Archive for October 23rd, 2019

Stanford remembers Michel Serres: French consul praises his optimism and “infinite love of peace”

Wednesday, October 23rd, 2019
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Michel Serres was able to explain astronomy with history, music with mathematics, literature with technology,” said Emmanuel Lebrun-Damiens, French consul general in San Francisco. The occasion was Monday’s wise and memorable day of talks, retrospectives, recollections, (short) film clips of the late great French thinker Michel Serres, who died June 1. He was a  Member of the Académie Française,  a Great Officer of the Legion of Honor, a Graduate of the École Normale Supérieure, and a Stanford professor.

Audrey Calefas-Strebelle led a seminar remembering the French thinker, before the major evening event featuring a talks by Serres’s daughter, Hélène Weis; his publisher Sophie Bacquart; Stanford President Marc Tessier-Lavigne, Stanford Professors Robert Pogue Harrison, Dan Edelstein, and Cécile Alduy, among others. The long afternoon ended with Mouton Cadet , tea sandwiches, chocolate dipped strawberries, and piles of tiny little cakes.

“He was a son of the French Enlightenment, a strong voice of humanist ideas, the illustration of the French meritocracy, and the embodiment of the core values of our Republic.”

From his Emmanuel Lebrun-Damiens’s talk:

Serres’s daughter Hélène Weis, and publisher Sophie Bacquart, with the French consul-general

Michel Serres was a French character, and like the best French characters, such as Cyrano de Bergerac and d’Artagnan, he was from Gascony. Born in a rural village to a modest family, he grew up during World War II and the dawn of the nuclear age with Hiroshima and Nagasaki. He witnessed and theorized the fall of scientific positivism, as well as blind faith in scientific progress. Many of his concepts trace back to his childhood, his attachment to the land, to spaces, and his infinite love of peace. This period of time marked him profoundly, and he liked to say, “my body was made of war, so my soul was made of peace.”

Like d’Artagnan, Michel Serres needed to see the world and explore the horizon. He remained a ‘real Gascon,’ meeting with the most influential intellectuals, still honoring his roots and devotedly maintaining his terroir accent, one that gave a poetic tone widely reflected in both his French and English works.

Through his travels, he carried his insatiable curiosity. Despite being faced with a world shaken by anxiety and turmoil, he always kept the calm, optimistic, and clear look of a child through his deep green eyes.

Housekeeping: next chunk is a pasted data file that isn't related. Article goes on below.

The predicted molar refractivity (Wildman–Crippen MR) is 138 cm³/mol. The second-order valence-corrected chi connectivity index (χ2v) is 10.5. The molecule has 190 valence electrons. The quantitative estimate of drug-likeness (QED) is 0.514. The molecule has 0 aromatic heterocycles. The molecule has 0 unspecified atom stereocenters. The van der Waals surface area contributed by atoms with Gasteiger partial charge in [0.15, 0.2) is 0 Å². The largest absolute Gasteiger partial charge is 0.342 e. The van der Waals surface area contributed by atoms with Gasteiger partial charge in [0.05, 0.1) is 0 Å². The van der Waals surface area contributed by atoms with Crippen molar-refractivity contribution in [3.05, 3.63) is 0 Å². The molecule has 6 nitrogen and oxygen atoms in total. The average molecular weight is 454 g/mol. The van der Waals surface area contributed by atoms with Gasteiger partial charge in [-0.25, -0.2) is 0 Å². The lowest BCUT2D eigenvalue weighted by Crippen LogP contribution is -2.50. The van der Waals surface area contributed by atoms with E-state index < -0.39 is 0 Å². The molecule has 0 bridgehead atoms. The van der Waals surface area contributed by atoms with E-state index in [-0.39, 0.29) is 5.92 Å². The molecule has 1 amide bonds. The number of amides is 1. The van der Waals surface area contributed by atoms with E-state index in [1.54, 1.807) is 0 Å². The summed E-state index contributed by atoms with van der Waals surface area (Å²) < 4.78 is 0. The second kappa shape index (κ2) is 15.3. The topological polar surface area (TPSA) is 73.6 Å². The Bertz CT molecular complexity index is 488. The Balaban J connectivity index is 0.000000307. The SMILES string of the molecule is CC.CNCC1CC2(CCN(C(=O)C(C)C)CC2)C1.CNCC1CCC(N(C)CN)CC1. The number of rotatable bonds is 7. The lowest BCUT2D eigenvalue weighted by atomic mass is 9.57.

Today, amid fast transformations, interpreted by many as a crisis, this 88-year-old scholar saw an exciting and unprecedented ground for creation and social progress. We live through the fourth industrial revolution, which marks the beginning of a new era, a period of technology and digital innovation and the development of a new historical model.

Serres at Stanford: still larger than life

In Petite Poucette, the main character “Thumbelina” is named in reference to her ability to use her thumbs to send messages with her hands. To Stanford students, who are today’s Thumbelinas, Michel Serres said: “The future looks good, and I would like to be eighteen, Thumbelina’s youthful age, since everything is to be made, everything is left to invent.”

This was the message of a man from an older generation that knew the bygone era of the industrial wars, totalitarianism, and the constant nuclear threat, to a younger era faced with new challenges, such as climate change. It is a message from the past to the future, going over the heads of barking crowds feeling nostalgic for the times before the computers – the crowds yelling “it was better before,” the crowds criticizing the youth of the world, mocking their tears and their fights. To them, Michel Serres would say, “You long for the past. I was there in the past. I can tell you, it wasn’t any better.”

The Thubelinas should not be afraid to be young and to be different. For Michel Serres, true creation comes from difference, from the clumsy, the unalike, the left-handed, the weirds, the mocked, the seemingly ill-adapted. They are the true creators, inventors, and artists. They are the ones who will redefine the boundaries of a reality that does not fit them. And they are, now, the majority.

With the Stanford News Service, I was honored to do the only interview of him, ever, in English. It’s below: